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German IG Metall Seeks 6% Pay Raise as Economy Soars

Aug. 27 (Bloomberg) -- IG Metall, Germany’s largest labor union, said it wants “fair” wage increases for workers in the iron and steel industries as the economy recovers.

IG Metall will demand a 6 percent wage increase for 85,000 workers in the federal states of North Rhine-Westphalia, Lower Saxony and Bremen when negotiations start on Sept. 6, the union said today in an e-mailed statement.

“All employees have to benefit from the upswing,” Oliver Burkhard, IG Metall’s regional leader in North Rhine-Westphalia, said in the statement. “After successful crisis management it remains to be seen whether there will be a successful upswing management.”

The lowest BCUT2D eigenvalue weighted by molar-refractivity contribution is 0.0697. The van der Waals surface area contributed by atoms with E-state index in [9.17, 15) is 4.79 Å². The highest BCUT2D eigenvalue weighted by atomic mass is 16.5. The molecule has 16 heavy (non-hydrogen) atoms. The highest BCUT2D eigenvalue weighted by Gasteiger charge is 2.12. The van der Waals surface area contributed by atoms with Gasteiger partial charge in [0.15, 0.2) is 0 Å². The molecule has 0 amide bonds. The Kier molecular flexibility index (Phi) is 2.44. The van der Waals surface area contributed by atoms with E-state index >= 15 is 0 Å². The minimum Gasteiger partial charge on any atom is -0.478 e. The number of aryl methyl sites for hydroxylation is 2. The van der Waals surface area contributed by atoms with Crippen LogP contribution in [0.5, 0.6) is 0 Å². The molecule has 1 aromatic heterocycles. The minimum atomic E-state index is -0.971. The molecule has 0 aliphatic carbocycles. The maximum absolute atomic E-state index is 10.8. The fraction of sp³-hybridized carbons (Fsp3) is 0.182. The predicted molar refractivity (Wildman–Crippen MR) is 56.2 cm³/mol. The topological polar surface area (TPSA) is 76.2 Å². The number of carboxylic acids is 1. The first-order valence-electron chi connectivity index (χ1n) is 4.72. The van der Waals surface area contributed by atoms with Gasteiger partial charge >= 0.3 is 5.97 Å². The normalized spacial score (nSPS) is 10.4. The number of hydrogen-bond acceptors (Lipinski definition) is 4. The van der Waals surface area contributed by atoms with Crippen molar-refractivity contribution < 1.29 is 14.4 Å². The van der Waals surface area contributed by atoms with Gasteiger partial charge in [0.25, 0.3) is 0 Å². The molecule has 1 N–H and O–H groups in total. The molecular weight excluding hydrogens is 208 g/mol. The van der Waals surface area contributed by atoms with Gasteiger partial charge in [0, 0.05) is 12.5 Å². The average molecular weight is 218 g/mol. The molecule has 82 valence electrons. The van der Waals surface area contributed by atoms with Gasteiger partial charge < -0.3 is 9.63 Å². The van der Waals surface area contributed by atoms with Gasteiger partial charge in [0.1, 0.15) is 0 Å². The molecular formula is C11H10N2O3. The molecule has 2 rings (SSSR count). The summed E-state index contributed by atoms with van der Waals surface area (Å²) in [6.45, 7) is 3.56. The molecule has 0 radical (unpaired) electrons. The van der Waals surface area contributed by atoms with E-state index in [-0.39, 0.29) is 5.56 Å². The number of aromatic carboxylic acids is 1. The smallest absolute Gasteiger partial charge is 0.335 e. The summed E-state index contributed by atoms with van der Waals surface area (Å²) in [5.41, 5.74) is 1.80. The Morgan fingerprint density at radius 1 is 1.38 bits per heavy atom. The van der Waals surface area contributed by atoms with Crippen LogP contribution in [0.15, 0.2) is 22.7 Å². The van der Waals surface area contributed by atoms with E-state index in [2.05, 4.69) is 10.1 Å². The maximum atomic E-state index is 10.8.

The union also aims to negotiate “fair” conditions for temporary workers and shorter working hours for older employees, it said.

The steel industry’s current pay deal was reached in March 2009 and expires Aug. 31, IG Metall spokesman Wolfgang Nettelstroth said in a phone interview. It’s not clear yet how long the new agreement will run, he said.

That deal is separate from a contract negotiated by IG Metall in February this year for workers in other industries such as automotive and engineering.

To contact the reporter on this story: Jana Randow in Frankfurt at jrandow@bloomberg.net.

To contact the editor responsible for this story: John Fraher at jfraher@bloomberg.net

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